This past weekend, my family and I went out to celebrate an anniversary. Twenty three years ago – August 29, 1992 – Stephen and I were married. It was a beautiful, sunny day in Tulsa, Oklahoma, and we were surrounded by family and friends. We’ve come so far since that day, and learned so much, so Stephen, Stella, and I decided to have a nice dinner to honor the occasion.
Nothing remarkable, really, except for the fact that Stephen and I got divorced this past June.
Apparently this is odd behavior. When you get divorced, you’re supposed to be unhappy and angry. The other person may not be an enemy, but they aren’t someone you’d actually want to spend time with, much less celebrate.
That doesn’t work for me.
Happiness is an interesting thing. It’s tempting to treat it as if it’s mysterious and intangible, something more like fairy dust than science. You either are graced with it or you are not, or at the very least, it comes and goes based on factors you cannot see or control.
Not so, says Martin Seligman, author of Flourish and the granddaddy of happiness research. Dr. Seligman came of age at a time when most psychologists preferred to focus on the treatment of depression. The idea was to take people who were not well and administer therapy to alleviate depression, the way that a cardiologist prescribes drugs to treat heart disease.
Dr. Seligman saw the world differently. His work focused on a brilliant question: how do we help people thrive so that they do not become depressed in the first place? And so the field of Positive Psychology was born.
According to Dr. Seligman (who actually dislikes the word “happiness” because he believes it’s oversimplified and misused), well-being has five elements:
By taking concrete steps in these five areas, we can enhance our well-being, and yes, happiness.
In my world, my well-being tank had been drifting towards empty for many years. After reaching a particularly low point, I did what I usually do when I confront a problem – I read everything I could get my hands on to try to make sense of the situation. After reading Flourish, I made a point to work on the elements of well-being. A few examples:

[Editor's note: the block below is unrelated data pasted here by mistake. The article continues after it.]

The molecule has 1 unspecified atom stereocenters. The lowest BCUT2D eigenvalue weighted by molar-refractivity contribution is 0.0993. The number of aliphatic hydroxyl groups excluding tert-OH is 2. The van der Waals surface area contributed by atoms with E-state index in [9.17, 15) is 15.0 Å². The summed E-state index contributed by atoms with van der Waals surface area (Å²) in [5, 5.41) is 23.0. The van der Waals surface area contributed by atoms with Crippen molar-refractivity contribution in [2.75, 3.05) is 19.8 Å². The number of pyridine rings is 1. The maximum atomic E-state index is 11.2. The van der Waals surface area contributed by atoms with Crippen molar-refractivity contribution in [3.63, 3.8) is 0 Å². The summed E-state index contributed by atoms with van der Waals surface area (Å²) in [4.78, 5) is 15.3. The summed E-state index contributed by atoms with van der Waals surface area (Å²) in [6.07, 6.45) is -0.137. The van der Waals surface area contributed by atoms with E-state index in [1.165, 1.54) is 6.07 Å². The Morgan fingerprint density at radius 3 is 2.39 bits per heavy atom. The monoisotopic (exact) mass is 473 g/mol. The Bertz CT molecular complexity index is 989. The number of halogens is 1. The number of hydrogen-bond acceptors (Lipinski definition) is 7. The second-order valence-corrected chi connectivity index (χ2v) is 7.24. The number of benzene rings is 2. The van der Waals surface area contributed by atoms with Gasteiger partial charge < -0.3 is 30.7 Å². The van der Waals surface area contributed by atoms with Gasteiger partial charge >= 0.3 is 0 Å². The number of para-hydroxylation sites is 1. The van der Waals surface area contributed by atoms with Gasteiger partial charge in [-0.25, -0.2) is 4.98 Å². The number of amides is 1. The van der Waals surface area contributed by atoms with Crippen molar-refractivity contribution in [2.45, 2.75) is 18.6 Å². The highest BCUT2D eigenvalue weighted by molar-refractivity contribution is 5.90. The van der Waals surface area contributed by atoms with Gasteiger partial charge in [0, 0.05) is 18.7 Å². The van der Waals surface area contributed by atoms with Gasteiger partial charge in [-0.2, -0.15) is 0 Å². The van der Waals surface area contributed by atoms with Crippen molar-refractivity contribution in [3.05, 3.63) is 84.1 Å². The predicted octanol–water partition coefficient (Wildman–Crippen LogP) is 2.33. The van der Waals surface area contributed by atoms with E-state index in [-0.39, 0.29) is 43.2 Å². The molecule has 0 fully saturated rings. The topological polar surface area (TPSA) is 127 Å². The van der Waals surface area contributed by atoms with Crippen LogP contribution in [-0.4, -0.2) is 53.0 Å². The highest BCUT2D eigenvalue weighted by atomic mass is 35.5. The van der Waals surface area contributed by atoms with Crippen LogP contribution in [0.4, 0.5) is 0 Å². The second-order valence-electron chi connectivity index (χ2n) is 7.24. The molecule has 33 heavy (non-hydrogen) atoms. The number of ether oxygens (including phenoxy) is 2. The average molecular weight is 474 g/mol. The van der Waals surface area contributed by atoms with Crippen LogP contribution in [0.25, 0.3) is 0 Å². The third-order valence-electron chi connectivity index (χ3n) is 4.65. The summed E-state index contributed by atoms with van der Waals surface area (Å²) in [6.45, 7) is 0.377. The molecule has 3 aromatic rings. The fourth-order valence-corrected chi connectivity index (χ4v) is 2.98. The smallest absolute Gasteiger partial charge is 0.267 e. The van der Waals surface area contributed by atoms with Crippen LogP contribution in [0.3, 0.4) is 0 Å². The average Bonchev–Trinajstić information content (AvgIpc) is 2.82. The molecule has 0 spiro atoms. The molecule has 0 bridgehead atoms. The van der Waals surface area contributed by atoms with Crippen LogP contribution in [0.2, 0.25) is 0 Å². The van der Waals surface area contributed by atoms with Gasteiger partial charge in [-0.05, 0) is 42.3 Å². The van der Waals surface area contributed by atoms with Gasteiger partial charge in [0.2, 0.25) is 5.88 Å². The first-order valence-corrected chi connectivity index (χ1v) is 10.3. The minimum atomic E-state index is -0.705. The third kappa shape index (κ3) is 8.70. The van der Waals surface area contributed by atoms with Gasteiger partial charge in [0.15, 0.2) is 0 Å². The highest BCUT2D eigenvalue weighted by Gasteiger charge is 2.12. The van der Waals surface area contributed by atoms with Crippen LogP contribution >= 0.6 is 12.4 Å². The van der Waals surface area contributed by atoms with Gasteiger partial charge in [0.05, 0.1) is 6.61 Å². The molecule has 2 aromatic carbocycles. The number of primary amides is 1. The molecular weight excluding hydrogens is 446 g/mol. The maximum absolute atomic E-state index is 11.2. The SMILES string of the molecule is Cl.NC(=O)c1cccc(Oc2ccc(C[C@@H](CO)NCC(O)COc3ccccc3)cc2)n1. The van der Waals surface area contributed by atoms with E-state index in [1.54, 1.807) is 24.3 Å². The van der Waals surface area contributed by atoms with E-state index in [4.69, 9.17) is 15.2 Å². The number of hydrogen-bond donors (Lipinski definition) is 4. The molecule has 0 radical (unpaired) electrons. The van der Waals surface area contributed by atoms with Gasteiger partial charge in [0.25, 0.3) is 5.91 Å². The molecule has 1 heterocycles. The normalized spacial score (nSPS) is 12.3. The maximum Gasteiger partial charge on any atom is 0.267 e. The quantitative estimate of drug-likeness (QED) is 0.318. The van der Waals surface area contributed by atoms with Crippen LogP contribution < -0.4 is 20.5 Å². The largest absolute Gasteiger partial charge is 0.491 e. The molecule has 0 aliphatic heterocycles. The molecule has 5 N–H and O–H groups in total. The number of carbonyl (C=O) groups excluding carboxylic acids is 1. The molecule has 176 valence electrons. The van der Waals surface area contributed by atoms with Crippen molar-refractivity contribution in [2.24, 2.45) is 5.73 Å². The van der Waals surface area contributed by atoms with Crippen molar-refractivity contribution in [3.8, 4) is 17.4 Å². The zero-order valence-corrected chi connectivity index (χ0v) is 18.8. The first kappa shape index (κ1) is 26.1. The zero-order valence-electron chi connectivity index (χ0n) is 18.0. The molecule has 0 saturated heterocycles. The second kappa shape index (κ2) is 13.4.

Positive emotion – experimenting with small pleasures, like different kinds of food.
Engagement – using my love of learning to explore topics like mindset, spirituality, fitness and cooking.
Relationships – spending more time with my daughter AND chatting more often with strangers and casual acquaintances. I’m an introvert, so this was tough, but even brief conversations made me feel surprisingly good.
Meaning – finding meaning at work by comforting colleagues dealing with difficult situations, and of course, creating Fit Energies to share and explore all aspects of fitness.
Accomplishment – setting several goals in the gym — for example, learning to deadlift and developing a plan to squat a plate (135 pounds), which I finally did.
With all of this work, I felt increasingly better. At the same time, I came to realize that my ex and I had serious differences with respect to numerous elements of the well-being equation. He likes to say that the relationship had become more of a source of angst than of support, and that was very true. I’m sure much of that had to be driven by fundamental differences in the ways we each pursued happiness. For example, since learning and curiosity are signature strengths for me, I’m most in flow when I’m digging into information and analyzing and organizing it endlessly. This often drove him crazy.
I don’t mean to suggest that the path to this weekend’s celebration was all smooth sailing. There were tears, frustration, and more arguments than I’d like to admit. A vegetable may have been thrown across the room at one point; I’ll never tell. In all, it took several years of soul searching, but we eventually each agreed to take responsibility for our own well being, and that was key. As soon as I finally did that, I was relieved to feel my anger and sadness lifting. There was no need for blame. I was free not only to pursue my own happiness, but to support him in his well-being work too.
Life is by no means perfect, but I’m incredibly grateful for the progress we’ve made. Stephen just moved to a beautiful new place that he loves. He’s made amazing strides with his fitness, enjoying personal records in the gym and better sleep than he’s had in years. He visits us daily to share meals and good company, which is healthy for all three of us. For my part, after a tough year, I’m once again making time for the things I love most—food, fitness, learning, and collecting ideas. Some people collect shoes, some collect snow globes; I collect information. I’m dating a wonderful man who shares not only my love of lifting (he’s a competitive powerlifter), but also loves to analyze and debate all kinds of things, which thrills me.
Win-win. What’s not to celebrate?